Emily is a mum of two. She shares her story, from finding out about her BRCA status to an ovarian cancer diagnosis, aged just 28.
"My mum had breast cancer aged 39 and ovarian cancer at 45 and died at the age of 48.
When I was 22years old, just after I’d had my daughter, I tested positive for the BRCA1 mutation. My brother also discovered he is BRCA positive, as is my auntie who is my mum’s sister.
I discussed my options for preventative surgery but after mum dying I went through a bad separation and decided I couldn’t go ahead with surgery as the children were only young.
Due to my mum having had breast and ovarian cancer, I was very aware of my body and knew the signs and symptoms to look out for.
At the end of May 2017 I went to the GP with a niggling pain in my side under my right breast. They told me it sounded like a muscle strain and gave me some painkillers. When I went back a couple of weeks later the GP decided to send me to the hospital for an ultrasound of my gallbladder and liver.
While I was having the ultrasound, they picked up that I had some fluid on my right lung and took me to A&E, where I spent two nights in hospital having my lung drained and CT scans. They drained two litres of fluid while I was in hospital and discharged me saying they thought I had had pneumonia.
A couple of weeks later I had a phone call asking if they could bring my follow-up appointment with the respiratory doctor forward. Luckily my husband came with me this time. The doctor delivered the news that the fluid tested from my lung contained cancer cells, which they believed had originated from the pelvis area, but that was all they knew.
The next couple of weeks passed in a blur. When I finally had oncology appointment I was given a diagnosis of stage 4 ovarian cancer and was told it was incurable. I was 28.
"I used the cold cap this time around and had some great results from it "Emily Jackson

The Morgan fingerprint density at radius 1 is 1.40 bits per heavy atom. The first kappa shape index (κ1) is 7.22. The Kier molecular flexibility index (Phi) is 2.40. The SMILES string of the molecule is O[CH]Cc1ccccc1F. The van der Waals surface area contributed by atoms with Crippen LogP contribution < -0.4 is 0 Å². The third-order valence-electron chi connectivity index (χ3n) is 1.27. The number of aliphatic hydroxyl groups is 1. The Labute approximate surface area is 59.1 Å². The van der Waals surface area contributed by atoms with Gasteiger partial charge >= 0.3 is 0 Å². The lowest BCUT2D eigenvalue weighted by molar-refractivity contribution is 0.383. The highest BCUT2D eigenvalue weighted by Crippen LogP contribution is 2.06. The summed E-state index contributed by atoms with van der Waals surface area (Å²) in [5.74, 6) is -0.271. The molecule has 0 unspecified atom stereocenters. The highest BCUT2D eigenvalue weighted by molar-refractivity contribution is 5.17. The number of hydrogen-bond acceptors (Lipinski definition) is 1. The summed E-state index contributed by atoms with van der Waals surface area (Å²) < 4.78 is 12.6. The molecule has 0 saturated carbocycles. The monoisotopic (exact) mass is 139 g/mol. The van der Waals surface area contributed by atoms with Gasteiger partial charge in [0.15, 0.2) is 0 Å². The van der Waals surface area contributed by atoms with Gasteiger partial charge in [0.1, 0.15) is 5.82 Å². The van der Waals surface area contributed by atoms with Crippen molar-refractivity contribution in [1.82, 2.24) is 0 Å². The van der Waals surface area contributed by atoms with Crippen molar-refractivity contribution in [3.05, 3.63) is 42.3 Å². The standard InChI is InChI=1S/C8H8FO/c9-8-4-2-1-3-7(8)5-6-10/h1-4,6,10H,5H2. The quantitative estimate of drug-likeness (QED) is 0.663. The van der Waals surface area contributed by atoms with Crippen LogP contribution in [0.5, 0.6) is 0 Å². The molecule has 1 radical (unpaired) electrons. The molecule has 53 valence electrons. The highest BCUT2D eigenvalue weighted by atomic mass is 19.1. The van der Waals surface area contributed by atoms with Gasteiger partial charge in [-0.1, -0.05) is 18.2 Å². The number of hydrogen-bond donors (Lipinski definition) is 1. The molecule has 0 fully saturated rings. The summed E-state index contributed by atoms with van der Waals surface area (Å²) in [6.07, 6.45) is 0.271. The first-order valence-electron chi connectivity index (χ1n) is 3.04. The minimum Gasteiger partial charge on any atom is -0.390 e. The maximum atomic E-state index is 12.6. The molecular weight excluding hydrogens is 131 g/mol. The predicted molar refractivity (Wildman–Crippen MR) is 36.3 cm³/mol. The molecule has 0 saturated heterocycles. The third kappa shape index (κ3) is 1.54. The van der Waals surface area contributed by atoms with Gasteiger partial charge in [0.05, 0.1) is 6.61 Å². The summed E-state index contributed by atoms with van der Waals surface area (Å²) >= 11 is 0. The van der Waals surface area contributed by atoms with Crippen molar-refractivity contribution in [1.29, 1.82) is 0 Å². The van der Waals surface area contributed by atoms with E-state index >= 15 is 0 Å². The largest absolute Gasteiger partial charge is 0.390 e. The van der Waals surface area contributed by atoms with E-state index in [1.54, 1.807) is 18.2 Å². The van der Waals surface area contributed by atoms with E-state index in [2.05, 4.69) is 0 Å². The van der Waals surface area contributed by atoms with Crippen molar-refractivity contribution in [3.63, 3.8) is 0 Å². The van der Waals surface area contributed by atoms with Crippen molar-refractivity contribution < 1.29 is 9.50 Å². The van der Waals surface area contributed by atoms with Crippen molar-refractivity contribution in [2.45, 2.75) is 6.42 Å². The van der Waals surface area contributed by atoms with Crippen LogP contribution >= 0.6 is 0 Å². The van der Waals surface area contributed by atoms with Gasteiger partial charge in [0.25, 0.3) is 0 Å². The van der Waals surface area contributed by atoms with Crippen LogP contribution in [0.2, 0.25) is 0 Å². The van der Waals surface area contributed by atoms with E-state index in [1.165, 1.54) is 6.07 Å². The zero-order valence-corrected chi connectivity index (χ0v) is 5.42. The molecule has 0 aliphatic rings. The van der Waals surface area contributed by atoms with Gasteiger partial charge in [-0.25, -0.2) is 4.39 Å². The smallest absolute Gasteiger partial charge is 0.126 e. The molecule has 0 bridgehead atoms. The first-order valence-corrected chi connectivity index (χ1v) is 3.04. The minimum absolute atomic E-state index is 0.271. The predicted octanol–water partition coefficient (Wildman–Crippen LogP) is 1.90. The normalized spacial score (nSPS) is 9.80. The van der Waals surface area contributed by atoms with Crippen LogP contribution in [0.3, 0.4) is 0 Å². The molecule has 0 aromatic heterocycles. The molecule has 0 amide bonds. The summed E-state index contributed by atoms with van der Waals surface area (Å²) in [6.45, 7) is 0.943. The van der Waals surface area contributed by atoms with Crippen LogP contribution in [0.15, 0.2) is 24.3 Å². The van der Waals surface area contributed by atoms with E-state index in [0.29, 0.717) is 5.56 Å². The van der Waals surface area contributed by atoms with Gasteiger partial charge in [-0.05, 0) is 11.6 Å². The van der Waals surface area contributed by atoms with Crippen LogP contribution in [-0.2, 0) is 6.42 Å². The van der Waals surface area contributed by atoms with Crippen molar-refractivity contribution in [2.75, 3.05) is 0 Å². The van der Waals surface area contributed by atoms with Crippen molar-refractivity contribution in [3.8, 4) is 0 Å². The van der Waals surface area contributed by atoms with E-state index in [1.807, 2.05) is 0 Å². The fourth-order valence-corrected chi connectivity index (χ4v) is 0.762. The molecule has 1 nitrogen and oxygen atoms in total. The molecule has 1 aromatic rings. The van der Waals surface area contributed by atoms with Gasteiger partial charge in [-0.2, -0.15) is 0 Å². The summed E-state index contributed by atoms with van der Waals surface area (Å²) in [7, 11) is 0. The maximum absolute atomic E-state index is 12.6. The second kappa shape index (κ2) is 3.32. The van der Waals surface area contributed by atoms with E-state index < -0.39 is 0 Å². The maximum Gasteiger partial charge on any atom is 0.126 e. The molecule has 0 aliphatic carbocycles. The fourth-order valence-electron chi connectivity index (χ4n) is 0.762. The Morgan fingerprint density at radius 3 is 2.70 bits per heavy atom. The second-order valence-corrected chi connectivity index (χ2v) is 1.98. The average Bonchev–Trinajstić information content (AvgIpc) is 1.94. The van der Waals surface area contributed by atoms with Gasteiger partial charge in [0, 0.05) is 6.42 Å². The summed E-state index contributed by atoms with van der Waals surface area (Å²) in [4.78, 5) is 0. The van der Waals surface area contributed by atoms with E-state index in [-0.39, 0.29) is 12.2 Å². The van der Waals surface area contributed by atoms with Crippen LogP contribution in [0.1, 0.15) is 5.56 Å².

Before I started chemotherapy, I decided to donate my long hair to the Little Princess Trust as I thought it wouldn’t be a waste and at least it would be put to good use instead of ending up in the bin.
I had three lots of paclitaxel and carboplatin then I got called in to see a surgeon. He offered me a radical hysterectomy with debulking surgery as long as my scan showed the fluid in my lung was clear. (it started to build up again after the drain was removed.) but to go home and decide if I wanted the major surgery or to carry on with chemo. I convinced myself my lung wasn’t clear and wouldn’t be able to have the operation anyway. I discussed with my family and decided if I was being offered the option, I would take it. I spoke to other women that had been in similar situations and made me feel much better about it. When I went back in to get my scan results it was clear and I was able to go ahead with the surgery.
On 31st October 2017 I had ultra-radical debulking surgery and was in theatre for seven-and-a-half hours.
Following that I had 3 more lots of chemo, which finished in January 2018 and then I carried on with the Avastin until October 2018.
I then had a reoccurrence and started chemotherapy again in May 2019. I have recently finished chemo and am now waiting to go onto the PARP inhibitor niraparib. My children were worried about me losing my hair again but I used the cold cap this time around and had some great results from it and it’s definitely helped me feel more ‘normal’.
In this time, I joined an exercise group called Care, designed for cancer patients and it was honestly one of the best things I have ever done. It not only helped me to build up some strength again but I’ve also made some amazing friendships."
Are you worried about your family history of cancer and how it might affect you? Our simple tool will assess your risk of having inherited a genetic mutation that could increase your risk of developing certain cancers.